To meet the growing demand for his Spring House beers in the Washington, D.C., and Philadelphia markets, Matt Keasey needs to expand.

So Spring House Brewing Co. plans to open a brewery in a former warehouse in southwestern Lancaster city, in addition to another city brew pub.

Keasey's current brewing operation is in a converted barn on his Conestoga property, and the beer made there will continue to flow at the Spring House Taproom, in the Hager building, 25 W. King St., Keasey said.

On Monday, Lancaster city Zoning Hearing Board members approved a special exception for a new brewery at 209 Hazel St. in the city. The 27,200-square-foot building is zoned for manufacturing.

“It will be a drive-to destination. It won’t really rely on foot traffic,” Keasey said of the brewery, which will be about four blocks south of the downtown and a half-block west of busy South Prince Street.

Architect Keith Good, of Calabrese Good Architects, said the plan calls for removal of much of the building’s second floor to allow for the large tanks needed for the brewing operation.

Keasey, who began Spring House in 2007, said the new facility will allow him to increase production from 3,000 barrels annually to 10,000 barrels.

Now, much of the Seven Gates Pale Ale, Big Gruesome chocolate peanut butter stout and other beers he brews in Conestoga are sent to the eastern two-thirds of Pennsylvania.

With the increased capacity, he will be able to ship throughout the state and into Delaware and the D.C. metro area, and stretch his Philadelphia-area distribution into New Jersey.

About 2,000 square feet of the building will be used for the pub and restaurant operation, Good said. The plan also calls for a patio area outside the building, but that might not be developed immediately, he said.

Unlike the King Street taproom, the brewpub will have a full kitchen and a restaurant menu, Keasey said.

Good said there could be seating for 150 to 200 people.

Keasey said he has not yet attained a liquor license for the site.

Renovations could begin within the next few months, Good said. He did not know how soon the brewpub could open.

With the purchase of the larger equipment and extensive renovation of the building, Keasey said he anticipates the project will cost about $3 million.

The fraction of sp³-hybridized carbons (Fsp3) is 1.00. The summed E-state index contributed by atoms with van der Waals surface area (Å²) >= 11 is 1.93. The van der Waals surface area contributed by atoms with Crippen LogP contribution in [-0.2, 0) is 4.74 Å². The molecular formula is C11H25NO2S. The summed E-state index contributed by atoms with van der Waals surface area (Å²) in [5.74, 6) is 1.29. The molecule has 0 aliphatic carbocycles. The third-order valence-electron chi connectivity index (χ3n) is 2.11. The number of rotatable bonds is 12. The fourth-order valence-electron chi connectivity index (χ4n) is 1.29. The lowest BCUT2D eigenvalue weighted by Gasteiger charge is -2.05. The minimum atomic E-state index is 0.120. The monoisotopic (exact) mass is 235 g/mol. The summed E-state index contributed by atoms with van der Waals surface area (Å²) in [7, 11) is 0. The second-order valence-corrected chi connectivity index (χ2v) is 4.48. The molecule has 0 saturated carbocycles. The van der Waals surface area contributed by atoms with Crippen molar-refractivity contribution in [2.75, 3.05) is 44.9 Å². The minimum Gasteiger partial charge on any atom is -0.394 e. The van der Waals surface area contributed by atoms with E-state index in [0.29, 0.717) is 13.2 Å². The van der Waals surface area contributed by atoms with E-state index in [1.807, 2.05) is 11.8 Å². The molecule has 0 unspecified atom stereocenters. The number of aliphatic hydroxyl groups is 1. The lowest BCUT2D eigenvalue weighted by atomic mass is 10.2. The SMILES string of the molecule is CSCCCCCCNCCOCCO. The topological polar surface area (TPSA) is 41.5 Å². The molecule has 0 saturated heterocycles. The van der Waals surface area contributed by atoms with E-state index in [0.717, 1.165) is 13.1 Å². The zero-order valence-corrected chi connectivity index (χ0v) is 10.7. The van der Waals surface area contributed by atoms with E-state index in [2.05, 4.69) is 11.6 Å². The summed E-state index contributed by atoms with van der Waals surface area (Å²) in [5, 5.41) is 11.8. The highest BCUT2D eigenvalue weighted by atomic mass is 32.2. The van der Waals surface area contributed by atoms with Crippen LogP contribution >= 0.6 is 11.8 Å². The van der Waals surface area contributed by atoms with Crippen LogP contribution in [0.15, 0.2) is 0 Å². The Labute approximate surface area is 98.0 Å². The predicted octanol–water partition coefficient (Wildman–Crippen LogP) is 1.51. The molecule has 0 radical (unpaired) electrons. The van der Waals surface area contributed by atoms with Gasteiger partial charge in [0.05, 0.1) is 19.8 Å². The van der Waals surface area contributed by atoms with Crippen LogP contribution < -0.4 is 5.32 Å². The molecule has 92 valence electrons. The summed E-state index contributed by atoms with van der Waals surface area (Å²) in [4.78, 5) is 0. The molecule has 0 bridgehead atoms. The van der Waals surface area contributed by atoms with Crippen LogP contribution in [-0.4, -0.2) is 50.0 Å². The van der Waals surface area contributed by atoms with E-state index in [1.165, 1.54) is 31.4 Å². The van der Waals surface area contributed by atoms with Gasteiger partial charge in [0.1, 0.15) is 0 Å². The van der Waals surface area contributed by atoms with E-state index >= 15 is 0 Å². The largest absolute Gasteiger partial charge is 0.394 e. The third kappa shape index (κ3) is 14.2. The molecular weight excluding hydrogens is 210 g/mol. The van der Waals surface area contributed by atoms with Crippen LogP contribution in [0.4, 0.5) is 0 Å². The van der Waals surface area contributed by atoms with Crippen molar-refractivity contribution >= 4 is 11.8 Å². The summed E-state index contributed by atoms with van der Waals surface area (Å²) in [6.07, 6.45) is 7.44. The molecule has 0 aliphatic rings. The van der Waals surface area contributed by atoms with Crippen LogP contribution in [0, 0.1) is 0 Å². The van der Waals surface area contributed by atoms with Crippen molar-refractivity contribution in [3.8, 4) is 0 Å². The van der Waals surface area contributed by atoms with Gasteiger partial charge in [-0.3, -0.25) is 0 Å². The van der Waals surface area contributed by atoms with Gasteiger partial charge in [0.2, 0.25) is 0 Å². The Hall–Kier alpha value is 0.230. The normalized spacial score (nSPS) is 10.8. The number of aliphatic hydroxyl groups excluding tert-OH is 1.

“It’s going to be a big project,” he said.

He expects to hire 10 to 15 employees for the brewing operation and about 20 for the restaurant. By its third year, the operation could grow to 40 to 45 employees, he said.

When the new brewery opens, Keasey said, he plans to close the brewery on his property at 2519 Main St. in Conestoga. He might reopen it later to brew specialty sour beers, he added.

He has an agreement to purchase the vacant Hazel Street building, which was last the home of a roofing company. The building is listed for sale at $495,000.

City zoning requires 28 parking spaces for the brewery and restaurant, based on square footage. Good said the plan calls for 34 spaces.

The plan also calls for renovation of a smaller 3,000-square-foot building at the rear of the two-acre site to be used for cold storage for the brewery.

The zoning board approval includes conditions that limit the brewing production operation to 8 a.m. to 5 p.m. and the brewpub to closing by 10 p.m. Sunday through Friday and midnight Saturday.

Outside seating will be prohibited after 9 p.m., and amplified music will not be allowed outside.

Also approved by the zoning board Monday were:

• Use of the former Reservoir Park pump house by the nonprofit Common Wheel community bicycle shop.

The shop will sell refurbished used bikes, helmets, locks and racks to encourage city bike riding. But its focus will be education, providing classes for new riders to maintain those bikes. Opening is planned for the end of the month.

• A church and community center in a former restaurant at 28 E. Vine St.

R. Arthur and Rhoda Yost, of Willow Street, said at last month’s meeting that initially their Rivers Edge Fellowship would have two groups worshipping in the 2,300-square-foot building. The larger group, of as many as 50, are refugees from Nepal.

English language and other educational classes for new refugees will be offered at the property.

Bernard Harris is a Lancaster Newspapers staff writer who covers transportation issues and Lancaster City Hall. He also blogs about bicycling at Road Apples and Potholes. He can be reached at or (717) 481-6022. You can also follow@BHarris_LNP on Twitter.